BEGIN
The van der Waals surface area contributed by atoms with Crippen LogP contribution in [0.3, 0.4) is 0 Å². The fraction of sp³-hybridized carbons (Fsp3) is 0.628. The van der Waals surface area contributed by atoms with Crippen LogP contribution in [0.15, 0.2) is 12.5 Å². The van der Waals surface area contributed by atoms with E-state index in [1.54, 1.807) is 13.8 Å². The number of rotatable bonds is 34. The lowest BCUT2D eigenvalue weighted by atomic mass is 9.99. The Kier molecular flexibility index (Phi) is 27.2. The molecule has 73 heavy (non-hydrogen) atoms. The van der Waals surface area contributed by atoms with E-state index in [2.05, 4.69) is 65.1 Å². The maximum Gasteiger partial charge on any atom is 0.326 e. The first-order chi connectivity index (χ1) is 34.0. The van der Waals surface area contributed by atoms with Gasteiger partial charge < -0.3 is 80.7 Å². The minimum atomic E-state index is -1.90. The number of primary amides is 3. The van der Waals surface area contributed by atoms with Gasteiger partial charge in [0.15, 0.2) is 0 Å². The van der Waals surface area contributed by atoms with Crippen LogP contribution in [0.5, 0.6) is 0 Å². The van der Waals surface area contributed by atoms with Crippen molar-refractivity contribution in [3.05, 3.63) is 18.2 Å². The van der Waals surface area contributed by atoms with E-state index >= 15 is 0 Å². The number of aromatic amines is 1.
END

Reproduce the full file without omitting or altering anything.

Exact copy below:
The van der Waals surface area contributed by atoms with Crippen LogP contribution in [0.3, 0.4) is 0 Å². The fraction of sp³-hybridized carbons (Fsp3) is 0.628. The van der Waals surface area contributed by atoms with Crippen LogP contribution in [0.15, 0.2) is 12.5 Å². The van der Waals surface area contributed by atoms with E-state index in [1.54, 1.807) is 13.8 Å². The number of rotatable bonds is 34. The lowest BCUT2D eigenvalue weighted by atomic mass is 9.99. The Kier molecular flexibility index (Phi) is 27.2. The molecule has 73 heavy (non-hydrogen) atoms. The van der Waals surface area contributed by atoms with E-state index in [2.05, 4.69) is 65.1 Å². The maximum Gasteiger partial charge on any atom is 0.326 e. The first-order chi connectivity index (χ1) is 34.0. The van der Waals surface area contributed by atoms with Gasteiger partial charge < -0.3 is 80.7 Å². The minimum atomic E-state index is -1.90. The number of primary amides is 3. The van der Waals surface area contributed by atoms with Gasteiger partial charge in [0.15, 0.2) is 0 Å². The van der Waals surface area contributed by atoms with Crippen LogP contribution in [0.5, 0.6) is 0 Å². The van der Waals surface area contributed by atoms with Crippen molar-refractivity contribution in [3.05, 3.63) is 18.2 Å². The van der Waals surface area contributed by atoms with E-state index >= 15 is 0 Å². The number of aromatic amines is 1.